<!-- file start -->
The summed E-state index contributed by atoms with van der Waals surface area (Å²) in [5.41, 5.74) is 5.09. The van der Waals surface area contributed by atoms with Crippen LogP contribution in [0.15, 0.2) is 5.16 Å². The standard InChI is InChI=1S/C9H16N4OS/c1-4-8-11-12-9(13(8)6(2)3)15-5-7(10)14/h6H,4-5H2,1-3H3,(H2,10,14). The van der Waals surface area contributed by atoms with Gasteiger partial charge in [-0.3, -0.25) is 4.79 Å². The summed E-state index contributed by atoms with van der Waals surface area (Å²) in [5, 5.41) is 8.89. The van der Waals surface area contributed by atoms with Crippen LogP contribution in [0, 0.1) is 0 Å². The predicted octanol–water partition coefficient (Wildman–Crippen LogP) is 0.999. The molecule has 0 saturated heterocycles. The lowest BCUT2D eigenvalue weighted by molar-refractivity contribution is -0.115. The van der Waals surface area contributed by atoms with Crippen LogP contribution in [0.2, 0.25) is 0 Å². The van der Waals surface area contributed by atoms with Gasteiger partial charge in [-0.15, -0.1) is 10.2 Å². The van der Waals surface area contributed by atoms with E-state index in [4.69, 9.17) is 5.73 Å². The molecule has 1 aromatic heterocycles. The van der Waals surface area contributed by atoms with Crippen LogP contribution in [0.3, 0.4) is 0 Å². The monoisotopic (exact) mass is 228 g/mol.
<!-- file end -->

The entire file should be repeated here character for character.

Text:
The summed E-state index contributed by atoms with van der Waals surface area (Å²) in [5.41, 5.74) is 5.09. The van der Waals surface area contributed by atoms with Crippen LogP contribution in [0.15, 0.2) is 5.16 Å². The standard InChI is InChI=1S/C9H16N4OS/c1-4-8-11-12-9(13(8)6(2)3)15-5-7(10)14/h6H,4-5H2,1-3H3,(H2,10,14). The van der Waals surface area contributed by atoms with Gasteiger partial charge in [-0.3, -0.25) is 4.79 Å². The summed E-state index contributed by atoms with van der Waals surface area (Å²) in [5, 5.41) is 8.89. The van der Waals surface area contributed by atoms with Crippen LogP contribution in [0, 0.1) is 0 Å². The predicted octanol–water partition coefficient (Wildman–Crippen LogP) is 0.999. The molecule has 0 saturated heterocycles. The lowest BCUT2D eigenvalue weighted by molar-refractivity contribution is -0.115. The van der Waals surface area contributed by atoms with Crippen LogP contribution in [0.2, 0.25) is 0 Å². The van der Waals surface area contributed by atoms with Gasteiger partial charge in [-0.15, -0.1) is 10.2 Å². The van der Waals surface area contributed by atoms with E-state index in [4.69, 9.17) is 5.73 Å². The molecule has 1 aromatic heterocycles. The van der Waals surface area contributed by atoms with Crippen LogP contribution in [0.3, 0.4) is 0 Å². The monoisotopic (exact) mass is 228 g/mol.